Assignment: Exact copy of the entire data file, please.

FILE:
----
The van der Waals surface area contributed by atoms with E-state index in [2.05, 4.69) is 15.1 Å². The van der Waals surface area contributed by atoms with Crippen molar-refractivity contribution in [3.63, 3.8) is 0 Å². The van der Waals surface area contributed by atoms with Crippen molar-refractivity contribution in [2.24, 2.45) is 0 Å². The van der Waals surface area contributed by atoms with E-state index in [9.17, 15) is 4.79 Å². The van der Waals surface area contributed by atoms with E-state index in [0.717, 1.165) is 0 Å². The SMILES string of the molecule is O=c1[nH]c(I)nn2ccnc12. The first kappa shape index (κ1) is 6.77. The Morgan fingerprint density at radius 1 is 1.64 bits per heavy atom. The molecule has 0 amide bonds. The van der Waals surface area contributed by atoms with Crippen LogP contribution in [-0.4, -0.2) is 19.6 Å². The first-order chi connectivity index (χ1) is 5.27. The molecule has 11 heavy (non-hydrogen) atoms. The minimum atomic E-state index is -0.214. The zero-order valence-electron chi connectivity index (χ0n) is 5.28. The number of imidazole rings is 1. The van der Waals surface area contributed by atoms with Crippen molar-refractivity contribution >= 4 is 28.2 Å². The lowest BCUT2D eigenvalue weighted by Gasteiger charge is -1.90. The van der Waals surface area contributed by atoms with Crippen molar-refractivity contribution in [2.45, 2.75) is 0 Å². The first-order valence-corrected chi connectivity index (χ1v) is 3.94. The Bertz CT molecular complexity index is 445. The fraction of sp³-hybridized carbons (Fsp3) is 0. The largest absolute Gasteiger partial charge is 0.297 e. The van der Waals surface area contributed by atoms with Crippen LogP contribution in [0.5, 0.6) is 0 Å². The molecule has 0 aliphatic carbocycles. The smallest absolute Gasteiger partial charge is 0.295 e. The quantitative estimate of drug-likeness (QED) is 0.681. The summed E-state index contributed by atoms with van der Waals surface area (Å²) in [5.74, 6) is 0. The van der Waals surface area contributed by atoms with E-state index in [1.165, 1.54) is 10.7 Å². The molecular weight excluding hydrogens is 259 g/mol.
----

The van der Waals surface area contributed by atoms with E-state index in [2.05, 4.69) is 15.1 Å². The van der Waals surface area contributed by atoms with Crippen molar-refractivity contribution in [3.63, 3.8) is 0 Å². The van der Waals surface area contributed by atoms with Crippen molar-refractivity contribution in [2.24, 2.45) is 0 Å². The van der Waals surface area contributed by atoms with E-state index in [9.17, 15) is 4.79 Å². The van der Waals surface area contributed by atoms with E-state index in [0.717, 1.165) is 0 Å². The SMILES string of the molecule is O=c1[nH]c(I)nn2ccnc12. The first kappa shape index (κ1) is 6.77. The Morgan fingerprint density at radius 1 is 1.64 bits per heavy atom. The molecule has 0 amide bonds. The van der Waals surface area contributed by atoms with Crippen LogP contribution in [-0.4, -0.2) is 19.6 Å². The first-order chi connectivity index (χ1) is 5.27. The molecule has 11 heavy (non-hydrogen) atoms. The minimum atomic E-state index is -0.214. The zero-order valence-electron chi connectivity index (χ0n) is 5.28. The number of imidazole rings is 1. The van der Waals surface area contributed by atoms with Crippen molar-refractivity contribution >= 4 is 28.2 Å². The lowest BCUT2D eigenvalue weighted by Gasteiger charge is -1.90. The van der Waals surface area contributed by atoms with Crippen molar-refractivity contribution in [2.45, 2.75) is 0 Å². The first-order valence-corrected chi connectivity index (χ1v) is 3.94. The Bertz CT molecular complexity index is 445. The fraction of sp³-hybridized carbons (Fsp3) is 0. The largest absolute Gasteiger partial charge is 0.297 e. The van der Waals surface area contributed by atoms with Crippen LogP contribution in [0.5, 0.6) is 0 Å². The molecule has 0 aliphatic carbocycles. The smallest absolute Gasteiger partial charge is 0.295 e. The quantitative estimate of drug-likeness (QED) is 0.681. The summed E-state index contributed by atoms with van der Waals surface area (Å²) in [5.74, 6) is 0. The van der Waals surface area contributed by atoms with E-state index in [1.165, 1.54) is 10.7 Å². The molecular weight excluding hydrogens is 259 g/mol.